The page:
March 12, 2009
This post will mark the beginning of a series of several posts.
Please note that for this particular series I am talking mostly about medicinal or synthetic chemists who acquire their own NMR data in an open access environment.
Many chemists in the industry use our software, and
when we were doing market research and testing to try and develop the
best tool for chemists, I came away with several generalizations. I
will post these over the next couple of weeks.
I am going to start off this series by talking about what chemists generally DON'T use NMR Software for.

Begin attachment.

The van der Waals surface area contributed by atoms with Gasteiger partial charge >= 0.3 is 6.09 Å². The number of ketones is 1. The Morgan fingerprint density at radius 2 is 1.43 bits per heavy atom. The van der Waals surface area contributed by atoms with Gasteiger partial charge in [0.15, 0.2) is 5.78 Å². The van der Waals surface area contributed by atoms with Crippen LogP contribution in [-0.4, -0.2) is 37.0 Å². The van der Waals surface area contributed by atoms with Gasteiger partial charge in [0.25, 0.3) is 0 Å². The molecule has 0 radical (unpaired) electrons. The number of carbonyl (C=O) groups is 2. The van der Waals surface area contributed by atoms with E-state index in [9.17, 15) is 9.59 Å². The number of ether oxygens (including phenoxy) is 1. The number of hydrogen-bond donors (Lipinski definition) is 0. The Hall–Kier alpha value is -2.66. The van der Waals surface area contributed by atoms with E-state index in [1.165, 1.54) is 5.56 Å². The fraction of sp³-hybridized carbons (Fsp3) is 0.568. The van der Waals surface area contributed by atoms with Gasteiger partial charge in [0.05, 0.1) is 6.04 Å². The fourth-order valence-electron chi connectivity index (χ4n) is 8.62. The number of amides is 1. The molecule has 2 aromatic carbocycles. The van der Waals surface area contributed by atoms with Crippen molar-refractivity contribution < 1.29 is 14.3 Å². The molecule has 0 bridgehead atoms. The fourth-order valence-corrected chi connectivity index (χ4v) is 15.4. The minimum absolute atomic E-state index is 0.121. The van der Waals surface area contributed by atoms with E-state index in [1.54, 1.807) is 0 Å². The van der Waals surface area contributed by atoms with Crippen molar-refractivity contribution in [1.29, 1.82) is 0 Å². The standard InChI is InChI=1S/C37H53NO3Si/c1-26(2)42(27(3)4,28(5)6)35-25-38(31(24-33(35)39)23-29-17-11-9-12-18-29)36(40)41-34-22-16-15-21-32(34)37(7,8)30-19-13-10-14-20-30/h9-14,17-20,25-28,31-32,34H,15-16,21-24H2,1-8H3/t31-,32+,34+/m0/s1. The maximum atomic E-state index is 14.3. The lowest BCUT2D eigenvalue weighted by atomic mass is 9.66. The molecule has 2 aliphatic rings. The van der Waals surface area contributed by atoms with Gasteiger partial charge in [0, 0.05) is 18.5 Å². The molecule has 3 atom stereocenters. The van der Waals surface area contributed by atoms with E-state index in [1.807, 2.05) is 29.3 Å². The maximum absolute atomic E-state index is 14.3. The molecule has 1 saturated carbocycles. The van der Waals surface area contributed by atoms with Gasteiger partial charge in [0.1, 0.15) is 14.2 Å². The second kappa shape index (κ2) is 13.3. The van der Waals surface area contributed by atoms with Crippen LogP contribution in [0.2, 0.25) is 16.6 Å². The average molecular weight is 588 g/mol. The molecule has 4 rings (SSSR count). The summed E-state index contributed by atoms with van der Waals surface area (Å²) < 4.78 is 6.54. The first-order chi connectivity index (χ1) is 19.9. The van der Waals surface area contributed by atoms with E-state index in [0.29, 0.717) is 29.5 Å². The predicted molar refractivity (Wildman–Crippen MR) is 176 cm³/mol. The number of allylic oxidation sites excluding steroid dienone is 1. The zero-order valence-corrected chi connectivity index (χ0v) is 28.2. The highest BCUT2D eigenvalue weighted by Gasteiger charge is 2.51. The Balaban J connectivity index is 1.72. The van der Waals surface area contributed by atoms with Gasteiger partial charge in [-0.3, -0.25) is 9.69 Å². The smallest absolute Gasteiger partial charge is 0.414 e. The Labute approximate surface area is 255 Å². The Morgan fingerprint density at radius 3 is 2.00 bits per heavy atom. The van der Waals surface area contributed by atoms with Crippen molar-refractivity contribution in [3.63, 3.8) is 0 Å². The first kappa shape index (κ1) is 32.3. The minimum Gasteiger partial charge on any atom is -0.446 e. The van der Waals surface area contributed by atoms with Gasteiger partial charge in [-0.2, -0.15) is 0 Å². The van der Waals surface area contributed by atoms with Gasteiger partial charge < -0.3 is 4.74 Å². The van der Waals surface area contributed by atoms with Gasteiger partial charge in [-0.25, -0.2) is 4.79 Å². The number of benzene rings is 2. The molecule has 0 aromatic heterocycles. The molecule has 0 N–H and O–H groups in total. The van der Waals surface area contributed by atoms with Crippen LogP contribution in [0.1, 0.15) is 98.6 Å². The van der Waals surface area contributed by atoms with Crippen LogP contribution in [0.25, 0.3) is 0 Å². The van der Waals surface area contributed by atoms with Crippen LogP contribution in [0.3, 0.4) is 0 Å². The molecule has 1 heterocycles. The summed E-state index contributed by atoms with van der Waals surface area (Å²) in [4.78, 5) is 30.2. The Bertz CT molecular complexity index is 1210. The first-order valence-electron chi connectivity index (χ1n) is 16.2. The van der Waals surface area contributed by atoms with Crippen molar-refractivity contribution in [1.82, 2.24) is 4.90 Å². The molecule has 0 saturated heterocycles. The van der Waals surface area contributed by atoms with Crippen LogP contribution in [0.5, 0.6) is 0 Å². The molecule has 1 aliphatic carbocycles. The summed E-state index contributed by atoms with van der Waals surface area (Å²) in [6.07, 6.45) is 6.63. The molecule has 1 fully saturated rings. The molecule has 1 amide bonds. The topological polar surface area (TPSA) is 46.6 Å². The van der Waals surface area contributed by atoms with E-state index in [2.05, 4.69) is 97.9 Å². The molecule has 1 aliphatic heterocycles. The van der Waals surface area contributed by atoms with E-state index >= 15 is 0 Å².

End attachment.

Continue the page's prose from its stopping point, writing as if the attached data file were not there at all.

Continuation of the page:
While there are some chemists who will apply sophisticated processing, accurately integrate, peak pick and characterize all multiplets, assign multiplets in the software to an electronic structure, work with a series, write macros, etc. my observations are that these are few and far between. Most chemists are not going to play with all of the bells and whistles within an NMR software package.
After all, it's not their job to do all of that in most cases. Their job is to make compounds and make sure they made what they thought they made oftentimes using a variety of techniques, not just NMR.